Student Loan Marketing Association shares are likely to fall - at least for a few weeks - if a dissident group of shareholders loses today’s vote over the company’s leadership, analysts say.
Dissident directors have battled a management-backed board majority for two and a half years, hoping to seize the reins as Sallie Mae cuts its federal government ties to become a fully private corporation.
Sallie Mae shares jumped $5.50 to $145.50 in a matter of a few hours last week after the CRV scored a major victory against management. Institutional Shareholder Services Inc., a Bethesda, Maryland-based shareholder advisory firm, pulled its endorsement of Sallie Mae management and threw its support to the dissidents.
“The stock has responded positively in the past on positive news for the CRV,” said Prudential Securities Inc. analyst Jonathan Adams, who sides with management in the struggle. “It’s my opinion now that the CRV will probably pull off the election.”
Many shareholders hold firm views on which side can run the company better. As with any election, those who support the party that winds up losing aren’t likely to go home pleased.
The shares could slide more than 5 percent if the dissidents, who call themselves the Committee to Restore Value at Sallie Mae, are defeated, said Jonathan Gray, an analyst at Sanford C. Bernstein & Co.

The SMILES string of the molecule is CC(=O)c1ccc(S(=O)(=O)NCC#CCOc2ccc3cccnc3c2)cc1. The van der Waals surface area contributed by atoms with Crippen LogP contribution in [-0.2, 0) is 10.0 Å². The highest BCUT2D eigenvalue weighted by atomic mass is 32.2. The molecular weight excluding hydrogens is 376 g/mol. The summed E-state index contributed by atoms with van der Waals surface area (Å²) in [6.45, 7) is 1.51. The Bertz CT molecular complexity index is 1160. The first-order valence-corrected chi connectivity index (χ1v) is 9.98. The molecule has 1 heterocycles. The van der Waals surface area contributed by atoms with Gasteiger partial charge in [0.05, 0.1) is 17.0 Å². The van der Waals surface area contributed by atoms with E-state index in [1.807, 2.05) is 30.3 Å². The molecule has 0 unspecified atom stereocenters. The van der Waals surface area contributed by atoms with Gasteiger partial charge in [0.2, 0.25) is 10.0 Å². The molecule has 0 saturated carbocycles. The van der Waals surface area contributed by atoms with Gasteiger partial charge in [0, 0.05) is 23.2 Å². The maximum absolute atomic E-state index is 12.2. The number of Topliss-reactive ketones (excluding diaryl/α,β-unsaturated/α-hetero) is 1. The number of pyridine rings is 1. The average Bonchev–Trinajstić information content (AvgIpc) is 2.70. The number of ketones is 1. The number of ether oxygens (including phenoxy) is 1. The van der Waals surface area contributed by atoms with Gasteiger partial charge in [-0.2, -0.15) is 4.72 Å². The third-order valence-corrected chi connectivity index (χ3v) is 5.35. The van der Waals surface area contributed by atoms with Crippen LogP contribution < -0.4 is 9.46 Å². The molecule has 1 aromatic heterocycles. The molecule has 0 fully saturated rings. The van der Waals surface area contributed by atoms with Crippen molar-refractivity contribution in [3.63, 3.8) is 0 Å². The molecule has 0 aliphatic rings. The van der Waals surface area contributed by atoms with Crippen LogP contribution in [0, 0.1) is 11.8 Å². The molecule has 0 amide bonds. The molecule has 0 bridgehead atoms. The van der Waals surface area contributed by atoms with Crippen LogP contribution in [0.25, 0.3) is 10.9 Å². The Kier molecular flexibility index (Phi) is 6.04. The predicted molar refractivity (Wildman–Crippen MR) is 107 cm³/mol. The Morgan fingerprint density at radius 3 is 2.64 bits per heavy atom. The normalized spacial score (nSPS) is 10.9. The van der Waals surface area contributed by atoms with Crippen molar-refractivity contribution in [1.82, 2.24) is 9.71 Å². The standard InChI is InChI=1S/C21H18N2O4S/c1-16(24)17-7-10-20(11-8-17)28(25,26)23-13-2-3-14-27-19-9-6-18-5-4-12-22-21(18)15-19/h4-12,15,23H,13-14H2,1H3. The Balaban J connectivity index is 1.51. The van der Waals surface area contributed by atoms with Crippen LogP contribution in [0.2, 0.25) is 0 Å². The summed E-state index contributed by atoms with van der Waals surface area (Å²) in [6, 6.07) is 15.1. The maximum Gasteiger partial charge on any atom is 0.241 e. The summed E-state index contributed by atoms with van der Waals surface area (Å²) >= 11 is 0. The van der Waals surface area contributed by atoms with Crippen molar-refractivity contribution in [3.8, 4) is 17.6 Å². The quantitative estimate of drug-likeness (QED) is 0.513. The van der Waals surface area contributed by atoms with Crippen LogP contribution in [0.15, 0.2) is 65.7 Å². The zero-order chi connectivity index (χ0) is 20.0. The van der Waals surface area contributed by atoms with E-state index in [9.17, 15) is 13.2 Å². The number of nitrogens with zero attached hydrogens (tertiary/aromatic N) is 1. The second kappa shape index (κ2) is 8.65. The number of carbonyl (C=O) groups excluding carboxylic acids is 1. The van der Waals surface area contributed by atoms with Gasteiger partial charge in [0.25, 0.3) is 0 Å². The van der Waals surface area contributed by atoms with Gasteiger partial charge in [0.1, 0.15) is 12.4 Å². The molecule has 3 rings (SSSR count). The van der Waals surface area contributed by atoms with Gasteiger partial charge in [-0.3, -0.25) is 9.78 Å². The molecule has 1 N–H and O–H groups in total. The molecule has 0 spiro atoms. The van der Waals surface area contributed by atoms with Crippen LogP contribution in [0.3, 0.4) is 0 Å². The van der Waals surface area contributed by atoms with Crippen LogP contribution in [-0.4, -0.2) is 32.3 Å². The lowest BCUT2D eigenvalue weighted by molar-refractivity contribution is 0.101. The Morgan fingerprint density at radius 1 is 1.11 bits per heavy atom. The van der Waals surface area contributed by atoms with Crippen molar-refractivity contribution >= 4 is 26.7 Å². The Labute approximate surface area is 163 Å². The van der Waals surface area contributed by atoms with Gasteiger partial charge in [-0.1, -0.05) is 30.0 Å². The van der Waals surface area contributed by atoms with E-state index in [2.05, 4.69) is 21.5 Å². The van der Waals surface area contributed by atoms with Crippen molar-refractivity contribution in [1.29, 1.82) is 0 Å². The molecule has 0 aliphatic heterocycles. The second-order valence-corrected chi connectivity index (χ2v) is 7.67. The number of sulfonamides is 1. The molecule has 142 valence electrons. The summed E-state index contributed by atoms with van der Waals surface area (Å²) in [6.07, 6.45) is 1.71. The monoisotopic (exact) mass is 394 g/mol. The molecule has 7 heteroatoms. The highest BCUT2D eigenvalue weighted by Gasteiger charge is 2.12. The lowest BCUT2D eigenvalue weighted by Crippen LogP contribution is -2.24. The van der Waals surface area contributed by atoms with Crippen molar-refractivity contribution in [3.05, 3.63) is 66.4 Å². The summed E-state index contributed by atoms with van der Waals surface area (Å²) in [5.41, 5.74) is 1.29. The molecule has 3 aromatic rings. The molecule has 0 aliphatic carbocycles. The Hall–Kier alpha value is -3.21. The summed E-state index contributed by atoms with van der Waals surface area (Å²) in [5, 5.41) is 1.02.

“By and large, the CRV have been responsible for the stock’s dramatic recovery,” more than quadrupling the share price since 1995, he said.
Sallie Mae comes to this turning point after a powerful advance in its shares. The stock rose more than 56 percent this year.
“It’s been my suspicion that if the CRV doesn’t win, the stock would give something back, though any setback would be temporary,” said Furman Selz LLC analyst Leslie Nelkin. “There could be some fast money for a CRV victory, which might exit if the CRV lost.”
Some big Sallie Mae shareholders who are loyal to management expressed dislike for the prospect of a dissident victory.
“I don’t think it’s an issue that the CRV will ruin the company; I just don’t happen to like them, and I don’t think they’re truthful with shareholders,” said Robert Torray, president of Robert E. Torray & Co., which owns about 2 percent of Sallie Mae’s outstanding shares.
“I’d rather have the stock at 110 and have the company in control by management than at 150 in the CRV’s control,” Torray said. “Ten years from now it’ll be more important how the company is run.”
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